When I was approached by Oldways to participate this year as a Whole Grain Sampling Day Ambassador, I was excited! My personal goal of integrating more whole foods–and, by extension, whole grains–into our diet while continuing to enjoy the sorts of foods we’ve always loved had finally coincided with a program to do just the same. It was meant to be! As an Ambassador, I would receive a box of samples of some great ways to incorporate whole grains into our diet AND be able to give away the same box to one of my readers! Yes, YOU will get a chance to win your own personal whole grain sampling day box and eat your way through it! Pretty cool, huh? (Enter at the end of this post in the Rafflecopter box for your chance to win!)
I also had the opportunity to order a 5-pound bag of All Natural Ultragrain Blend All Purpose Unbleached Flour, which I used in the recipe I’m sharing today. It’s a cup-for-cup replacement for all-purpose flour that gives you the nutrition of whole grain while combining the taste and convenience of white flour. As a baker, I was very intrigued about this product. Baking, in particular, is tricky if you’re trying to sub in whole grains. They change the texture, often making the finished product chewy or dry, with a graininess that can be undesirable. Their claim that I could use this flour blend in place of white flour and end up with a baked good that was just as appealing was one I had to test out. And I couldn’t think of a better way than with an indulgent coffee cake. Rhyme and reason, after all. I like to blend my extremes.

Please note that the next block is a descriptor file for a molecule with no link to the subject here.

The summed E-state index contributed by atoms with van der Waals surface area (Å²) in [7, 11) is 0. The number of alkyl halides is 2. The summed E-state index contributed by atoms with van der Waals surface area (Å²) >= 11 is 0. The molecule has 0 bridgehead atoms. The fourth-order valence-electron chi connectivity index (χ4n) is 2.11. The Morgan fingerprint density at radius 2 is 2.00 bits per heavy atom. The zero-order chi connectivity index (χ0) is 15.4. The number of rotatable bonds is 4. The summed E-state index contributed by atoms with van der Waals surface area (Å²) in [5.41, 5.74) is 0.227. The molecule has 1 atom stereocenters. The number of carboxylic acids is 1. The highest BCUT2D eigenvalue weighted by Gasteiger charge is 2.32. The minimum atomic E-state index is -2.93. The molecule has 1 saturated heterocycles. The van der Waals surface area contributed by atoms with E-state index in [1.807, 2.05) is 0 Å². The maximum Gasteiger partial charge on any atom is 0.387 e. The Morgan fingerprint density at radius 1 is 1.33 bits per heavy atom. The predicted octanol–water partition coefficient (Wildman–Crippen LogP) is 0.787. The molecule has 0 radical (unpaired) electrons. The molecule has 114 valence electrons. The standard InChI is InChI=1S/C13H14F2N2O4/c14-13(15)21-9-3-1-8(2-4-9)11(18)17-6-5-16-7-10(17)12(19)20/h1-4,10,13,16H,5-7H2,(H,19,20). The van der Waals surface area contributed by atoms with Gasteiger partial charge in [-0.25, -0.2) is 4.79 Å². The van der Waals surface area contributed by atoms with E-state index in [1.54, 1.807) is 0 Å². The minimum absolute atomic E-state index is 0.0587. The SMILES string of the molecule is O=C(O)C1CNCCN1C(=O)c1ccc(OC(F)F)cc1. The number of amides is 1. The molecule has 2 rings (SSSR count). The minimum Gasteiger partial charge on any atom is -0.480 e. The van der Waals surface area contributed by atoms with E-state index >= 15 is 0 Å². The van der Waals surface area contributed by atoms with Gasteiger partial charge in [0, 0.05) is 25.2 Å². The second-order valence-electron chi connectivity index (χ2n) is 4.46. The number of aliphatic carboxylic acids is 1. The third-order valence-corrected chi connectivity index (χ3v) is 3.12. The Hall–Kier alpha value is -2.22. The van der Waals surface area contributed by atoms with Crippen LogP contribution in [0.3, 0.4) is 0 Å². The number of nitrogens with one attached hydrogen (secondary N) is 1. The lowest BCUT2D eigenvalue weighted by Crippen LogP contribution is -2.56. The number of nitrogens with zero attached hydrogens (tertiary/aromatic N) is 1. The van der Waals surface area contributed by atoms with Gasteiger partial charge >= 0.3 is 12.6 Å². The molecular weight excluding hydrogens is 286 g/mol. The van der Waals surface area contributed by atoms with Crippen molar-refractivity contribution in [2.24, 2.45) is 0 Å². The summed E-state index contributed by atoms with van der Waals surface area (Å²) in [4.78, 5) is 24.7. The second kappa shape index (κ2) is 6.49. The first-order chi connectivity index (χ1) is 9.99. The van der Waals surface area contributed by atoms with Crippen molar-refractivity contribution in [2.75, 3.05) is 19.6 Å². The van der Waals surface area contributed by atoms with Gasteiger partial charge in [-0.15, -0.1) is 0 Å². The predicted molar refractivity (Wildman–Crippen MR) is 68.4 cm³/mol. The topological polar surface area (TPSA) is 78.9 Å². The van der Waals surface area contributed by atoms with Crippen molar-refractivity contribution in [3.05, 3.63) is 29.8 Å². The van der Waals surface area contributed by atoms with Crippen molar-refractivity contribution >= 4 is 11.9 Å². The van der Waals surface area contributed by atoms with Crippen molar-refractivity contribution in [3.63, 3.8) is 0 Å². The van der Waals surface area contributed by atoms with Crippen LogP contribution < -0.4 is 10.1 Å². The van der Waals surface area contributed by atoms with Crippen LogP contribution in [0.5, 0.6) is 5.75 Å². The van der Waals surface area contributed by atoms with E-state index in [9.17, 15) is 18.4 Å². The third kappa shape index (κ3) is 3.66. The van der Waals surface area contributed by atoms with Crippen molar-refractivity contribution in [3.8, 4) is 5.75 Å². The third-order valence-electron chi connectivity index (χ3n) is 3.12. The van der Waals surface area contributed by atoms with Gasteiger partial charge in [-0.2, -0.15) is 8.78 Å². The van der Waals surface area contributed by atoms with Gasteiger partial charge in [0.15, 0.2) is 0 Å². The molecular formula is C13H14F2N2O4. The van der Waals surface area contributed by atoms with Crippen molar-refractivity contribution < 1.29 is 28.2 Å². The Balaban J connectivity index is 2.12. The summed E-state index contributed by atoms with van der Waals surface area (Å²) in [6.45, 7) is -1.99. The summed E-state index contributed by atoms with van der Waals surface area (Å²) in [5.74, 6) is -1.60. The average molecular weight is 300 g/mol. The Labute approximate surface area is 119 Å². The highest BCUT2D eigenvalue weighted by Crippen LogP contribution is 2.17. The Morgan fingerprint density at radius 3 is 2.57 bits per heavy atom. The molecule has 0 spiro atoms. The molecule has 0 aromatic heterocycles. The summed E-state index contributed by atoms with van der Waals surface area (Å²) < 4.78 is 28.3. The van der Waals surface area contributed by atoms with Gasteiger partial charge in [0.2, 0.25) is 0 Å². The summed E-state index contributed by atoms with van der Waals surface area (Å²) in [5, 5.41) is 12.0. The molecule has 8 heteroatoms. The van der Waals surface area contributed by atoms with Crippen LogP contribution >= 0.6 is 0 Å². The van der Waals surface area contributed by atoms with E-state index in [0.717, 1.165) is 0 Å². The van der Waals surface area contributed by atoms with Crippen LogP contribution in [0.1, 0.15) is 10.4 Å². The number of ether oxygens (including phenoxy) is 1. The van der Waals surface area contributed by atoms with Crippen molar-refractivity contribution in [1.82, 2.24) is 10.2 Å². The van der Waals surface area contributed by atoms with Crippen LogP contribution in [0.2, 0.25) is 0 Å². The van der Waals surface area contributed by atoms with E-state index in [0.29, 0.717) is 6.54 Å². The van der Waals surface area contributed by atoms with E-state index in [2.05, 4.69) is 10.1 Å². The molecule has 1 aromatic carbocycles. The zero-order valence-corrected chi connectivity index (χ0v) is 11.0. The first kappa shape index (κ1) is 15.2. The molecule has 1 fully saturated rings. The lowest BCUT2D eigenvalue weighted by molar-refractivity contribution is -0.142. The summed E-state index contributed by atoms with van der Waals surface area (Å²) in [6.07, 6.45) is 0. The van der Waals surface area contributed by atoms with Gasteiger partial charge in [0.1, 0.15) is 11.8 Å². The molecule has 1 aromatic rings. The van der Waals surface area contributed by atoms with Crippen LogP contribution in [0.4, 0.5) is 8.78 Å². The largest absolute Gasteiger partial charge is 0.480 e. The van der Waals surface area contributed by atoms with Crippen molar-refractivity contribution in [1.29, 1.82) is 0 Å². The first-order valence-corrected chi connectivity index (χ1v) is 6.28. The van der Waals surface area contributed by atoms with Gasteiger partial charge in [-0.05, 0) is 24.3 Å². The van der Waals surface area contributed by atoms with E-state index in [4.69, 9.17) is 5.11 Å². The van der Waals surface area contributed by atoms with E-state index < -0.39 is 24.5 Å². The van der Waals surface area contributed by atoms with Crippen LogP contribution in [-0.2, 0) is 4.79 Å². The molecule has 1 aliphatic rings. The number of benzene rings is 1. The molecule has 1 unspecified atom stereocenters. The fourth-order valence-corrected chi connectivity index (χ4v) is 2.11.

The Ultragrain flour seemed finer than white whole wheat flour I had used in the prior testing of this recipe. When the coffee cake emerged from the oven, it was fluffier than the last time I baked it–off to a great start. I was so impatient waiting for it to cool. I wanted to try it right away. The verdict? FANTASTIC! The crumb was light AND moist, which was not what I expected at all. If you didn’t know any better, you wouldn’t be able to detect the whole grains hidden inside. Ultragrain lives up to its claim! I’ll definitely be looking for this at the store.